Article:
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Local News

  • Municipal Building ribbon cutting

    Council chair Geoff Rodgers does the honors at the Municipal Building ribbon cutting Friday. A large crowd gathered to watch the festivities. More Municipal Building coverage will be in next week’s Los Alamos Monitor

    View more photos from the dedication in the multimedia section, or click here.

  • Update 06-30-13

    Band battle

    Battle of the Bands at the Kiwanis Fireworks show. Show starts at 2 p.m. at Oveland Park July 4. Featured bands include Eddy and the Nomads, Los Alamos Community Winds. Also scheduled are games, rides, skydivers, airplane flyovers and much more. All interested musicians should contact russ@gordonssummerconcerts.com.

    Garden club

    The Los Alamos Summit Garden Club will tour Payne’s Nursery in Santa Fe, hear Mr. Payne speak about houseplants and have lunch in Santa Fe. Visitors welcome. For more information, call Laurie at 672-3483.

    Lunch With a Leader

    The League of Women Voters’ Lunch with a Leader will feature Ellen Morris Bond the executive director of Self-Help at 11:40 a.m. July 11 in Mesa Library. This monthly event is open to the entire community.

    Blood drive

    Community Blood Drive. 11 a.m. to 7 p.m., July 11 at First Baptist Church, 2200 Diamond Drive.

    DPU charter

    The DPU Charter Review Committee will meet at 5:30 p.m. Monday in the community training room.
     

  • History happy hour

    Guitarist Pat Burns performed off the new CD Guitarra Intima de Rio Grande at History Happy Hour, Friday at the Los Alamos Historical Museum. 

  • Pix: L.A. Monitor concert night

    Clouds were threatening and Mother Nature let loose on White Rock with a fair amount of rain. The weather was fine in Los Alamos Friday night and a nice crowd showed up at Ashley Pond to watch the Parker Milsap Band

  • Caldera series conclusion: Hunters, anglers seek equal access

    Conclusion of four-part series

    Increased access to the Valles Caldera National Monument and the demise of a system that favors the wealthy, rate high for many groups supporting S. 285.

    “I see the trust, which manages the national preserve now, as basically locking out the public,” said Oscar Simpson, state chair of the Backcountry Hunters and Anglers.

    “Game and Fish has basically allowed the preserve to charge all kinds of fees so they could raise money. I would say the way the trust manages it, the more money you have, the better chance you have to go hunt or fish–especially hunt–in the Valles Caldera.”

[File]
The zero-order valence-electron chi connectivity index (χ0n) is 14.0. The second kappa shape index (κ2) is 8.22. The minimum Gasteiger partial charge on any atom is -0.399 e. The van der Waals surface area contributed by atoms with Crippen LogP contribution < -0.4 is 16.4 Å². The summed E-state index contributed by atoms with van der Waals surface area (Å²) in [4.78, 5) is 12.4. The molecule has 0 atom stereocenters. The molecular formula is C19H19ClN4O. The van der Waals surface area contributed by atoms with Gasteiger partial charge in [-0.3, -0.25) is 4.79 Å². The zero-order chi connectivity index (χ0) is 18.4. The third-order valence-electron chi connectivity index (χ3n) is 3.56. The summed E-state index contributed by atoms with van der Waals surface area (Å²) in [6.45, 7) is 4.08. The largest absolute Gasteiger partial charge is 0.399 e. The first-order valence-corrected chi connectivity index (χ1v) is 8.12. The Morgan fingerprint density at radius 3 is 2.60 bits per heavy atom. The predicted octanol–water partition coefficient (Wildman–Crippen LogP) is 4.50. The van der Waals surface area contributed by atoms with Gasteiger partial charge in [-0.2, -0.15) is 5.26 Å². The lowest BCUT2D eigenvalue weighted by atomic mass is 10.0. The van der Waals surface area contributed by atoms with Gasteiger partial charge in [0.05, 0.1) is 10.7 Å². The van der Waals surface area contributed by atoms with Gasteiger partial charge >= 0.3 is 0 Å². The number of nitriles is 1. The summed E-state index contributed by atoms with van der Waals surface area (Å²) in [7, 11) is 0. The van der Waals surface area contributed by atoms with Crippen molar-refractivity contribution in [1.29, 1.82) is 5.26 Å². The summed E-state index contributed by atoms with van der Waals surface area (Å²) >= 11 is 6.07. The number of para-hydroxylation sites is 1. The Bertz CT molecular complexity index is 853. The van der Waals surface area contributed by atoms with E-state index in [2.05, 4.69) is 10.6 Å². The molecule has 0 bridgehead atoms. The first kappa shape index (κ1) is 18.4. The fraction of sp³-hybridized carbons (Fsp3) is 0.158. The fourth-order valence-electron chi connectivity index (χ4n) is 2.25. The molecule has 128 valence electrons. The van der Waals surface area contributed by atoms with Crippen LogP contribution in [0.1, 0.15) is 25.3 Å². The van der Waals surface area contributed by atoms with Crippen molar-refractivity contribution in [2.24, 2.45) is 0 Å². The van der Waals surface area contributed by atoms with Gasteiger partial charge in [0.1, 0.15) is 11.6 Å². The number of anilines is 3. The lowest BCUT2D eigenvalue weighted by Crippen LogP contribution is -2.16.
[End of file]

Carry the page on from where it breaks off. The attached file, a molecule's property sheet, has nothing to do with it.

BHA and other S. 285 supporters such the New Mexico Wildlife Federation (NMWF) believe that a national preserve would provide equitable hunting and fishing opportunities.

    A press release issued by NMWF delineates some of the current practices.

    “Some Valles Caldera turkey hunts sell for $1,200 apiece. Other turkey access permits are sold through a lottery, but hunters can buy an unlimited number of lottery tickets, giving those with deep pockets greater chances of getting to hunt.”

  • Studies support legislation

    Several studies provide support for the National Park Service preserve model for Valles Caldera National Monument.

    A 24-page study conducted by the Harbinger Consulting Group for Caldera Action and the National Parks Conservation Association evaluated factors such as regional economic development, funding, resource protection and visitor experience.

    The study compared the NPS funding model, which designates funds for specific park units, with NFS funding, which is program based (e.g. fire management, grazing and recreation).

    “USFS budgeting practices are focused on programmatic categories that allow different program priorities such as fire to cannibalize funds from specific units such as national forests, ranger districts, and special areas such as national monuments and preserves. NPS budgets are explicitly location-specific and more likely to serve the needs of a special area like the Valles Caldera.”

    The study also concluded that NPS was likely to offer a better management plan.

    “As in budgeting, NPS management is location-specific, while USFS management tends to be distributed by program area. An NPS priority would be developing a general management plan for the Valles Caldera, while comprehensive management planning is neither site-specific nor a high priority for the USFS.”

  • Lightning strikes spark more wildfires in SF National Forest

    Saturday firefighters responded to four lightning caused fires as a result of yesterday’s thunderstorm.

    The Rattlesnake, Alameda and San Antonio fires—all located on the west side of the Forest within the Jemez Mountains—have been contained. The fires ranged in size from .10 to .25 acres.

    Firefighters are still working to contain the Aragon fire, also burning in the Jemez Mountains.

    Fire Name: Aragon

    Time/Date Reported: 10:02 a.m. on June 29, 2013

    Location: Coyote Ranger District, Santa Fe National Forest; approximately 18 northeast of Gallina, NM.

    Legal Description: T26N, R2E, Sec 16

    Cause: Lightning

    Fuels: ponderosa pine and oak

    Size: 20 to 30 acres

    % Contained: 0%

    Resources Committed: Two engines, two chase trucks and one Type 2 helicopter.

    Today’s Weather: Partly cloudy with a chance of thunderstorms.

    Structures/threats: None

    Summary: This afternoon two engines, two chases trucks and one Type 2 helicopter worked to suppress the fire. All ground and aerial resources have been removed from the fire due to heavy rain and hail.

  • Raw: Dramatic Bus Crash in Turkey Caught-on-Tape

    Security camera footage released on Saturday shows the moment a bus full of tourists flipped over on a road in the southern Turkish resort city of Alanya. Two people were killed in the crash.

  • Heat Wave Strikes Western US
  • Today in History June 29